Tuesday, July 31, 2012

Milton Friedman

Milton Friedman July 31, 1912 - November 16, 2006

Milton Friedman was born 100 years ago today. If you've never heard of him or listened to any of his philosophies, I give you the video below where Mr. Friedman absolutely destroys Phil Donahue in an interview done in 1979:

Here is a transcript of the clip:
Donahue: When you see around the globe the mal-distribution of wealth, the desperate plight of millions of people in underdeveloped countries, when you see so few haves and so many have-nots, when you see the greed and the concentration of power, did you ever have a moment of doubt about capitalism and whether greed’s a good idea to run on?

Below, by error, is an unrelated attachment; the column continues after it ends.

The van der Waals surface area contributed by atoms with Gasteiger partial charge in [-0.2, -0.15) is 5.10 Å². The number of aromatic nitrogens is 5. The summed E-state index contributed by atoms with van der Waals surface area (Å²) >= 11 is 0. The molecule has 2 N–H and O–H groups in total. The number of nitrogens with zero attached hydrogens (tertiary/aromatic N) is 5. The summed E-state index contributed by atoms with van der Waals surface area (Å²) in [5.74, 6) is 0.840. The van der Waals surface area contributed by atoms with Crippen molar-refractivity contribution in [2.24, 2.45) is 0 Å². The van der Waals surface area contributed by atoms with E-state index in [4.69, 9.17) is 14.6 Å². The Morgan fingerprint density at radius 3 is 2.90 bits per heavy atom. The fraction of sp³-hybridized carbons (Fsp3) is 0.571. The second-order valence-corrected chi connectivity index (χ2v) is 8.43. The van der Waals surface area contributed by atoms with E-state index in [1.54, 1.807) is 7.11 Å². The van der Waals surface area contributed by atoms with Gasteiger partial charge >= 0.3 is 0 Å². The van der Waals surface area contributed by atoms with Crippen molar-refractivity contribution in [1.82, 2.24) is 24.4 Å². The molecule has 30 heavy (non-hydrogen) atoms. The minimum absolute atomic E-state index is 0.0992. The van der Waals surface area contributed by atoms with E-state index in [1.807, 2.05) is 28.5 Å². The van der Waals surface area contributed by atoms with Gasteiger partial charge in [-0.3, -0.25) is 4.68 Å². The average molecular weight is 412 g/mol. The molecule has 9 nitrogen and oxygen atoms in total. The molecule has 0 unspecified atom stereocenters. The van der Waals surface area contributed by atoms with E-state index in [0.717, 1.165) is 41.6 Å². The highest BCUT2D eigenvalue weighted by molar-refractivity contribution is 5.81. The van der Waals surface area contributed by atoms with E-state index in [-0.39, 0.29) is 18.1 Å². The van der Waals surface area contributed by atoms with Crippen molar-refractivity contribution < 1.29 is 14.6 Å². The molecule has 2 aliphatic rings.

Friedman: Well, first of all, tell me is there some society you know that doesn’t run on greed? You think Russia doesn’t run on greed? You think China doesn’t run on greed? What is greed? Of course none of us are greedy; its only the other fellow who’s greedy.The world runs on individuals pursuing their separate interests. The great achievements of civilization have not come from government bureaus. Einstein didn’t construct his theory under order from a bureaucrat. Henry Ford didn’t revolutionize the automobile industry that way. In the only cases in which the masses have escaped from the kind of grinding poverty you’re talking about, the only cases in recorded history are where they have had capitalism and largely free trade. If you want to know where the masses are worst off, it’s exactly in the kinds of societies that depart from that. So that the record of history is absolutely crystal clear: that there is no alternative way so far discovered of improving the lot of the ordinary people that can hold a candle to the productive activities that are unleashed by a free enterprise system.